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A Beer Lovers Weekend in Bury St Edmunds

As Suffolk's Foodie Capital, it's no wonder that Bury St Edmunds is a beer-lovers delight!

For centuries, Bury St Edmunds stood at an important crossroads for traders and travellers between London, Norwich and the coast and by the 18th Century, the town was home to around 150 public houses!

There may not be quite as many today, but for beer lovers, it's a a real treat! Book a stay and spend 48 hours in Bury St Edmunds, making sure these unique ale-experiences are on your must-do list!


11am - Greene King Brewery

Greene King Brewery Tour Emily Fae 965x540

Greene King Brewery Tour. Photo: Emily Fae

No trip to Bury St Edmunds would be complete without a tour of the famous Greene King brewery! The leading UK brewer and pub company has called Bury St Edmunds home for over 200 years, and it carries on a long heritage of brewing in the town.

The brewery has a fascinating history going all the way back to 1086, when monks would brew ale on the site of the Great Abbey using water from Bury’s chalk wells which are still used today by Greene King.

The historic Westgate brewery since was established in 1799, using local malted barley, and water from the 1,000 year old chalk wells in all of their famous brews. You can find their beers in the traditional pubs that Greene King runs in and around East Anglia, as well as in many of their 3,100 pubs, restaurants and hotels in cities, towns and villages located across the UK.

Start your weekend with a 1 hour 40 minute tour of the Georgian-era brewery to see the historic working brew house, where many of the nation’s favourite ales are brewed, including Greene King IPA, Old Speckled Hen and Abbot Ale, which is famously named for the brewers who used to work at Bury St Edmunds’ Great Abbey hundreds of years ago.

The tour includes a trip up to the roof for one of the best panoramic views of the market town and finishes with a tutored beer tasting in the Greene King Beer Café. Afterwards, stop for lunch in the café; with fresh beer on tap and locally roasted coffee, homemade cakes and light bites served throughout the day.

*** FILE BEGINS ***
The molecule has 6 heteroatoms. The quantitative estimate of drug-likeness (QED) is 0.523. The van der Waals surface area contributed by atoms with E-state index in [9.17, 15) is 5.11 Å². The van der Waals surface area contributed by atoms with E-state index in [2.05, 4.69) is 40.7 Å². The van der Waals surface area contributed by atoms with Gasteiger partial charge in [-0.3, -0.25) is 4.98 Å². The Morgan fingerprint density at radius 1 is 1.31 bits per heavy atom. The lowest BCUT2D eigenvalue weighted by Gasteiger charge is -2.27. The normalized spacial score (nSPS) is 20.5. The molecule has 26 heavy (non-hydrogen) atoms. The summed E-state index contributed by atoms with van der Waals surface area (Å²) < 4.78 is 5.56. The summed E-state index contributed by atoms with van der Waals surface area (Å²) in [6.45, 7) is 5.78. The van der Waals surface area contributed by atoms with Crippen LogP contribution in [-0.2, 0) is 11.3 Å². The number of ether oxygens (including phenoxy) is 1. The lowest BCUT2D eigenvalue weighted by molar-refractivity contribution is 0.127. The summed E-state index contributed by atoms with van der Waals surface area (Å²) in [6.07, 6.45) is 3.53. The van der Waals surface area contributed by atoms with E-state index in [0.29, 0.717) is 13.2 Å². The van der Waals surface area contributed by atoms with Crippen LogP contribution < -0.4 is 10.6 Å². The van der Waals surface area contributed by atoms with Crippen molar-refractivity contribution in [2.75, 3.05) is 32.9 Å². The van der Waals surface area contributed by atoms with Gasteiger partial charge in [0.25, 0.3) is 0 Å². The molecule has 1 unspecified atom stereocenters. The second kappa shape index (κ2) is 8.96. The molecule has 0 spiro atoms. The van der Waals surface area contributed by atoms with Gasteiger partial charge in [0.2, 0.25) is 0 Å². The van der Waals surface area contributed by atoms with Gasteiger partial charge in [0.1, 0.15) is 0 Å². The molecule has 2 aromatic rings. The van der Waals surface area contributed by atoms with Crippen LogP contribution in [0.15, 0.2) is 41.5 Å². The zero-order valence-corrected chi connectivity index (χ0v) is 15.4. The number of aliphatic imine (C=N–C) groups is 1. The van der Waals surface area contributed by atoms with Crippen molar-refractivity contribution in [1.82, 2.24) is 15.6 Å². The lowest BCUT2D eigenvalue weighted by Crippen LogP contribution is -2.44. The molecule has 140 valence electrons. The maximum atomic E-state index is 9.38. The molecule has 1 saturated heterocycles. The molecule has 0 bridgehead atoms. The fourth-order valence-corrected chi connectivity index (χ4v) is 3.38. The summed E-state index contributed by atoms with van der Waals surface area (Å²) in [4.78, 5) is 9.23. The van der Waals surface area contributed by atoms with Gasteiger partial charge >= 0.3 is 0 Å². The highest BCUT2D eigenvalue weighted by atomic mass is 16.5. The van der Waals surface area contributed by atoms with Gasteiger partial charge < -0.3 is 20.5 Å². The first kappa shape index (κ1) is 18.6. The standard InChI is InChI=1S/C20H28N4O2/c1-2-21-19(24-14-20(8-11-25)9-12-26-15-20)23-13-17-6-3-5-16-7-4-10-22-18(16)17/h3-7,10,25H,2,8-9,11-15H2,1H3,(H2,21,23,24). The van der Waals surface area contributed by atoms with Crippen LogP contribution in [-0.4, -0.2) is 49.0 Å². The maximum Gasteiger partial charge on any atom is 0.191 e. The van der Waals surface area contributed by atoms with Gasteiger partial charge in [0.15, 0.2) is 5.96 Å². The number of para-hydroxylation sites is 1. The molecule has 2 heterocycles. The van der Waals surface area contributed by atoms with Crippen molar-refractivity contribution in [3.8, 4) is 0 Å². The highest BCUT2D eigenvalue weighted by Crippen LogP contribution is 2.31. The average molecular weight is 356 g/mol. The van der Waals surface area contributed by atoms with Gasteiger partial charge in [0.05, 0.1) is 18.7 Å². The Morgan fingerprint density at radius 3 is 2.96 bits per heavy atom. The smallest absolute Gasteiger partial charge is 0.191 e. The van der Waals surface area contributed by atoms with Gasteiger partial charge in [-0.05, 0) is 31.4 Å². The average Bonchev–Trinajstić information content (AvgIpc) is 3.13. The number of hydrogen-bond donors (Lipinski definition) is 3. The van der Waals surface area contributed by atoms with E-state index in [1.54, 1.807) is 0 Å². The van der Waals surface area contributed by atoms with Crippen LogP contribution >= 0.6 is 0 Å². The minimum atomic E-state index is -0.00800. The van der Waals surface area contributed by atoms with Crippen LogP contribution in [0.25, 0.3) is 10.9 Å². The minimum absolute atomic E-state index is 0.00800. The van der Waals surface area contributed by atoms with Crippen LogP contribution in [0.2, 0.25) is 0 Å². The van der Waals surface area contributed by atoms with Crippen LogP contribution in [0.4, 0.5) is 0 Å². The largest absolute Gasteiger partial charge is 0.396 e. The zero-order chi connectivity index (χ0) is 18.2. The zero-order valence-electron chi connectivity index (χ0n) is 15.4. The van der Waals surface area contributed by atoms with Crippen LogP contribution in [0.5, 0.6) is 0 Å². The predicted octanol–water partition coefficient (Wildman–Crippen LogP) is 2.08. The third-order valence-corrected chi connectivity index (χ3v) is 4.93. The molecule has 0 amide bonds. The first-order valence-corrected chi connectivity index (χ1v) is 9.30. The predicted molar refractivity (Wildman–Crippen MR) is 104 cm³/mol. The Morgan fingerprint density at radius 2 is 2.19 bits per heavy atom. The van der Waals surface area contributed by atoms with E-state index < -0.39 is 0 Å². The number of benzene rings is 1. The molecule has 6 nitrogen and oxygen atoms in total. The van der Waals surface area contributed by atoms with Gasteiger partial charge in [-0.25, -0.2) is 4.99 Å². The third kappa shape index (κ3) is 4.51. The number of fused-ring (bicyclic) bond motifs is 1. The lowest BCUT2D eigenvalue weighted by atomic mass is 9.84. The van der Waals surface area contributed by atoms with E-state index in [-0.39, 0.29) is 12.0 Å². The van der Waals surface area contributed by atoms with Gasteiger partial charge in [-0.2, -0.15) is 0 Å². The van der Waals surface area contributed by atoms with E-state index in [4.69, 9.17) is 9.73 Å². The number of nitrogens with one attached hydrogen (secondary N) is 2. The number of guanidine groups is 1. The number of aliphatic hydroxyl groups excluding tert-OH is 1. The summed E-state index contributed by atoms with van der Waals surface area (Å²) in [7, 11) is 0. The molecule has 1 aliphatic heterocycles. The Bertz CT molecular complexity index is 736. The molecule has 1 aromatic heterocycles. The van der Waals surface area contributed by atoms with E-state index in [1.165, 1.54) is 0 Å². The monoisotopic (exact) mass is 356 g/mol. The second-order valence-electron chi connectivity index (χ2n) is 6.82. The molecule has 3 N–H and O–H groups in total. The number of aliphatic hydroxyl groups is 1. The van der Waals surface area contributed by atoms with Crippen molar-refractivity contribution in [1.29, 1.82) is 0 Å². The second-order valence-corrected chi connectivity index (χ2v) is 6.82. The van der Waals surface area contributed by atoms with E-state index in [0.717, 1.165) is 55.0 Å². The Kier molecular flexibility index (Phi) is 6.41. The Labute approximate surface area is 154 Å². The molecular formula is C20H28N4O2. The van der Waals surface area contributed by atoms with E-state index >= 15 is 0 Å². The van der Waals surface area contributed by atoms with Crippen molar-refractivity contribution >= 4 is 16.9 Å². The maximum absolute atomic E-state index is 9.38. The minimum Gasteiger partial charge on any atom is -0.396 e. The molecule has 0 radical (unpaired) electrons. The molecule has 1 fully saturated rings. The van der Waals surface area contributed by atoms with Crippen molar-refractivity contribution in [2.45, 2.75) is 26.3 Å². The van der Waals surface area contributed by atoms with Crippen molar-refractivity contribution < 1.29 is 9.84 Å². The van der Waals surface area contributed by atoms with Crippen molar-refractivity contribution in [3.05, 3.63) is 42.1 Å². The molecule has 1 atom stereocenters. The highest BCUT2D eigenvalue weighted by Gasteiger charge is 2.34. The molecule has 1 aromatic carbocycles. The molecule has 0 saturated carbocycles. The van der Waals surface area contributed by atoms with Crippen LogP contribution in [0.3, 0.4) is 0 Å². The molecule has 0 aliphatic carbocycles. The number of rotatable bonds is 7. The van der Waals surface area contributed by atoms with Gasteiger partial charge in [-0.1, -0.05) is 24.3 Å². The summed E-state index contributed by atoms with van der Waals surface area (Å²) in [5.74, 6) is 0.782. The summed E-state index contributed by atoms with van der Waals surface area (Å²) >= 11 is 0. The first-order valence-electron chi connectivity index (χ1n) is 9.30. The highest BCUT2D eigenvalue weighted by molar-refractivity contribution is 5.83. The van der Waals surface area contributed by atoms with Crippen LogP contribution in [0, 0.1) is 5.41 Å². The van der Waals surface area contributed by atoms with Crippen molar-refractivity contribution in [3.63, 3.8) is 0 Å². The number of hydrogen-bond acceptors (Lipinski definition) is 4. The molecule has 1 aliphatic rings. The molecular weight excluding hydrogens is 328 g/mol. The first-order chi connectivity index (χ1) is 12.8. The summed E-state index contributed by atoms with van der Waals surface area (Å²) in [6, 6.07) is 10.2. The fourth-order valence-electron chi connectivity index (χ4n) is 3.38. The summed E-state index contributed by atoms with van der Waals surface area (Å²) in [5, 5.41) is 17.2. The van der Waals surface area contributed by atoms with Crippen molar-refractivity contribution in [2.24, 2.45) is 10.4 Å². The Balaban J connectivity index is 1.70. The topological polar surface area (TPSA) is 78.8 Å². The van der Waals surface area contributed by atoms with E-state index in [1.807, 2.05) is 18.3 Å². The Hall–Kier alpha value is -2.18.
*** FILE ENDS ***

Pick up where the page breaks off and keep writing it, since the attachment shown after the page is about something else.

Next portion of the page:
Visit the Greene King website for more information and to book!

1pm - The Mason's Arms

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The Masons's Arms

If you are looking for a traditional pub in Bury St Edmunds with great ale, good food and all the trimmings then The Mason's Arms in Whiting Street ticks all the boxes. The building dates back to the early 16th century and features a cute little floor window into the barrel store below.

The pub offers everything a great British pub should; a warm welcome, delicious food, 9 Cask Marque accredited real ales, excellent craft beers, and a courtyard beer garden.

Their ales are Cask marque accredited so you can be sure of a perfect pint – We have our own handcrafted house ale Masons Bitter plus Greene King IPA and Abbot Ale plus 5 quality guest ales. The bar also stocks a fantastic range of beers, lagers and ciders from around the world including Birra Moretti, Camden Hells, Fint Eye, San Miguel, Estrella Damn, Peroni, Ice Breaker, Asahi, ABK Hell, Pravha, Aspalls, Inch’s, Amstel, Neck Oil and Guinness.

Food is served every day at The Masons Arms and their Sunday roast is not only legendary, but also extremely popular.

4pm - The Nutshell

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The Nutshell pub. Photo: Emily Fae

With a bar that measures just 15ft by 7ft, The Nutshell proudly holds the title of smallest pub in Britain as confirmed in the Guinness Book of Records.

Located in the heart of the historic Bury St Edmunds in Suffolk, The Nutshell has been proud to serve customers jostling for a place at the bar since it first started serving beer in 1867.